Septic Bacterial Arthritis in Joints of Dogs

Published: 09th February 2009
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Septic Arthritis (in other terms as Bacterial Arthritis or Infectious Arthritis) is an infection in the fluid and tissues of joint cavity most commonly caused by bacteria. It is considered a dangerous form of acute arthritis in dogs because just like other bacterial infections, the bacterial can get into dog's bloodstream and carry an infecting organism into other parts of the body. Bacteria can cause infectious joint disease by tick-borne diseases such as Rocky Mountain spotted fever and by fungal infection. On Septic Arthritis, the primary bacterial sources, based on clinical search and studies, were associated with abscesses, bite wounds, enteritis, dermatitis, cystitis and/or endometritis after birth.



Septic arthritis normally only affects a single joint and the condition results in swelling, fever, heat, and pain in the joint. With septic arthritis, the dog is likely to stop eating and become depressed. Risk factors for septic arthritis are joint problems, rheumatoid arthritis, high infection risk, and a weak immune system. Septic arthritis is commonly spread hematogenously with predisposing factors being intravenous drug usage, in-dwelling catheters present as well as underlying immuno-compromised states. Bacteria are carried by the bloodstream from an infectious focus or are introduced by a skin lesion that penetrates the joint. Septic Arthritis most commonly occurred after surgeries of the stifle joints of dogs. The joint cavity is usually a sterile space, with synovial fluid and cellular matter including a few white blood cells. Some diagnosis was based on clinical signs, joint fluid analysis, radiography, microbiology and/or response to treatment. Chronic lameness was the most common problem at presentation. Analysis of joint fluid invariably revealed large number of nucleated cells, which consisted primarily of neutrophils. Bacterial septic arthritis may often be mild and manifest as chronic lameness. Analysis of joint fluid will detect an inflammatory arthropathy but the presence of toxic neutrophils should not be relied on as an indicator of sepsis. Culture of infected joint fluid is likely to be successful if antimicrobials are not given prior to collection and if the sample is inoculated into enrichment broth. Treatment should involve antimicrobial drugs, open-joint lavage and removal of joint prostheses if the infection is associated with previous surgery.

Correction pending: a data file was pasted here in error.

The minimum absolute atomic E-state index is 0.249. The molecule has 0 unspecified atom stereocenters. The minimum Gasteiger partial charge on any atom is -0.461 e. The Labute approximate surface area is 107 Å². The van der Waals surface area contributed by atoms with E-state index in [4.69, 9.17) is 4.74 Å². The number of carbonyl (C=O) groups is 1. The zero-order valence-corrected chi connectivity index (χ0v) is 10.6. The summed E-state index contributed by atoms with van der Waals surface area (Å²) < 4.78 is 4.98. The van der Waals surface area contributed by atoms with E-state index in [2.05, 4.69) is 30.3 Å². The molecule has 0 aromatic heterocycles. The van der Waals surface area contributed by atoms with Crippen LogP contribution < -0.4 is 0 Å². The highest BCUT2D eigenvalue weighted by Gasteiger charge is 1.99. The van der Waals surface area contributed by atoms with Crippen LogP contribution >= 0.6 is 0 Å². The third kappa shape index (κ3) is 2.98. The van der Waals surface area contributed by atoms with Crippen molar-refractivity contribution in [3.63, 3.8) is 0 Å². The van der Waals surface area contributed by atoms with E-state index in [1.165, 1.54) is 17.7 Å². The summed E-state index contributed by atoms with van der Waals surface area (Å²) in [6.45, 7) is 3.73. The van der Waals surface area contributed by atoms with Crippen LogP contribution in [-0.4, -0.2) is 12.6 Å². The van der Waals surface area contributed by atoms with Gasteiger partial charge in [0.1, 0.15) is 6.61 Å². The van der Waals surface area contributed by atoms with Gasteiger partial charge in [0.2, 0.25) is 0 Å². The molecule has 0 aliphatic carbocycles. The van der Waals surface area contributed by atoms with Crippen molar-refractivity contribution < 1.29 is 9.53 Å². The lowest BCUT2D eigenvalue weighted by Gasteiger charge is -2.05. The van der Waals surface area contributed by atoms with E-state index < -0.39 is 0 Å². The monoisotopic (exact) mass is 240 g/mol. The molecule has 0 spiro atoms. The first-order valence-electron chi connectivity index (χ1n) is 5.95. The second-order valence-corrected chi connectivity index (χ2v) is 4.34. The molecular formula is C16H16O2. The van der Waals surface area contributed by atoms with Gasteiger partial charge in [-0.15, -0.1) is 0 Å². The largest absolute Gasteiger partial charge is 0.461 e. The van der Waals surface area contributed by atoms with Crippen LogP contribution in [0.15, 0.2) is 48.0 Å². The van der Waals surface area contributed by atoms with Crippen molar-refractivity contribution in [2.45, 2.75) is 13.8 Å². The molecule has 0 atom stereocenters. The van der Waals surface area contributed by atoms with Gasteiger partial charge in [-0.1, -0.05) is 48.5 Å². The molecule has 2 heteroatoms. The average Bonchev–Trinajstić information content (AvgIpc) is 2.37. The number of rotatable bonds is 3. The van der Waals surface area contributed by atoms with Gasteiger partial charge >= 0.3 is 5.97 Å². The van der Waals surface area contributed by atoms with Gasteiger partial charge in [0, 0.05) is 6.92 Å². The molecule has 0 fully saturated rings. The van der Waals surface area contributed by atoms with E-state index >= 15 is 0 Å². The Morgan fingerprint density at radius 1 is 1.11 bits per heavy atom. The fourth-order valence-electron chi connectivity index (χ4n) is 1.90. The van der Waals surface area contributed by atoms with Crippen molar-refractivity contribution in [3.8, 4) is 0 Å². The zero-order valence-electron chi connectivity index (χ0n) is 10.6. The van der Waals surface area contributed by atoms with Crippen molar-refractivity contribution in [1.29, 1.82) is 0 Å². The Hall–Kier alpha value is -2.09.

Septic arthritis might be difficult to diagnose due to nonspecific clinical signs and radiological findings in early stage of the disease. An early diagnosis is important for achieving favorable prognosis. Diagnosis of septic arthritis was confirmed by physical and orthopaedic examinations, evaluation of radiographs and synovial fluid analysis including leukocyte and neutrophil counts, cytological examination and bacterial culture. Bacteria is one of the most common causes of infective arthritis in dogs. However, bacterial arthritis in dogs can resemble many other arthropathies and attempts to achieve a definitive diagnosis by culture of the offending organism are not always successful.



The treatment of Septic Arthritis involves determining the type of microorganism involved and its antibiotic sensitivity. Antibiotics are usually administered for a minimum of a month and analgesics (pain relief medications) are necessary to combat pain and inflammation. Other major treatment involves antimicrobial drugs, while there many other cases the dog received antimicrobial drugs and with combination of surgical procedures such as joint lavage and sometimes removable of non-absorbent suture material, arthrodesis and amputation. The surgical treatment for septic arthritis (infectious arthritis) includes removal of joint fluid. To examine white blood cells and bacteria blood tests are performed.



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